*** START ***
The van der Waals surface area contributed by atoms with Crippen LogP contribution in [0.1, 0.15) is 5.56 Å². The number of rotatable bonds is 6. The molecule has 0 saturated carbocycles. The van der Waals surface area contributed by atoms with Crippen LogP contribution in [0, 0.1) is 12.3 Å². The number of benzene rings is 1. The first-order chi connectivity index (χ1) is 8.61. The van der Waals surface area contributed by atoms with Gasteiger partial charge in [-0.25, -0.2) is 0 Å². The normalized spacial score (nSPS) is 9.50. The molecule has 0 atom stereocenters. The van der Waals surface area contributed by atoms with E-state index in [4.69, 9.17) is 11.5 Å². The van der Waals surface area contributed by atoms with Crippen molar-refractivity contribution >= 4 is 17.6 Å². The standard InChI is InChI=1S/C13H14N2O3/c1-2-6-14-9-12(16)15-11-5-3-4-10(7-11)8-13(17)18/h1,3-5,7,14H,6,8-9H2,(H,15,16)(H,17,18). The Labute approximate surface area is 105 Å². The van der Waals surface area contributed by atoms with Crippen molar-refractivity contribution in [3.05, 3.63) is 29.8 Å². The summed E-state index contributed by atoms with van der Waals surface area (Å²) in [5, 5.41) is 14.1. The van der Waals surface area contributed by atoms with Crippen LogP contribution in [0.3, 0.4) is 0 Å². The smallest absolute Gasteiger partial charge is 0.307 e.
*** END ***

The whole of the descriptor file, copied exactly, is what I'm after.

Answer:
The van der Waals surface area contributed by atoms with Crippen LogP contribution in [0.1, 0.15) is 5.56 Å². The number of rotatable bonds is 6. The molecule has 0 saturated carbocycles. The van der Waals surface area contributed by atoms with Crippen LogP contribution in [0, 0.1) is 12.3 Å². The number of benzene rings is 1. The first-order chi connectivity index (χ1) is 8.61. The van der Waals surface area contributed by atoms with Gasteiger partial charge in [-0.25, -0.2) is 0 Å². The normalized spacial score (nSPS) is 9.50. The molecule has 0 atom stereocenters. The van der Waals surface area contributed by atoms with E-state index in [4.69, 9.17) is 11.5 Å². The van der Waals surface area contributed by atoms with Crippen molar-refractivity contribution >= 4 is 17.6 Å². The standard InChI is InChI=1S/C13H14N2O3/c1-2-6-14-9-12(16)15-11-5-3-4-10(7-11)8-13(17)18/h1,3-5,7,14H,6,8-9H2,(H,15,16)(H,17,18). The Labute approximate surface area is 105 Å². The van der Waals surface area contributed by atoms with Crippen molar-refractivity contribution in [3.05, 3.63) is 29.8 Å². The summed E-state index contributed by atoms with van der Waals surface area (Å²) in [5, 5.41) is 14.1. The van der Waals surface area contributed by atoms with Crippen LogP contribution in [0.3, 0.4) is 0 Å². The smallest absolute Gasteiger partial charge is 0.307 e.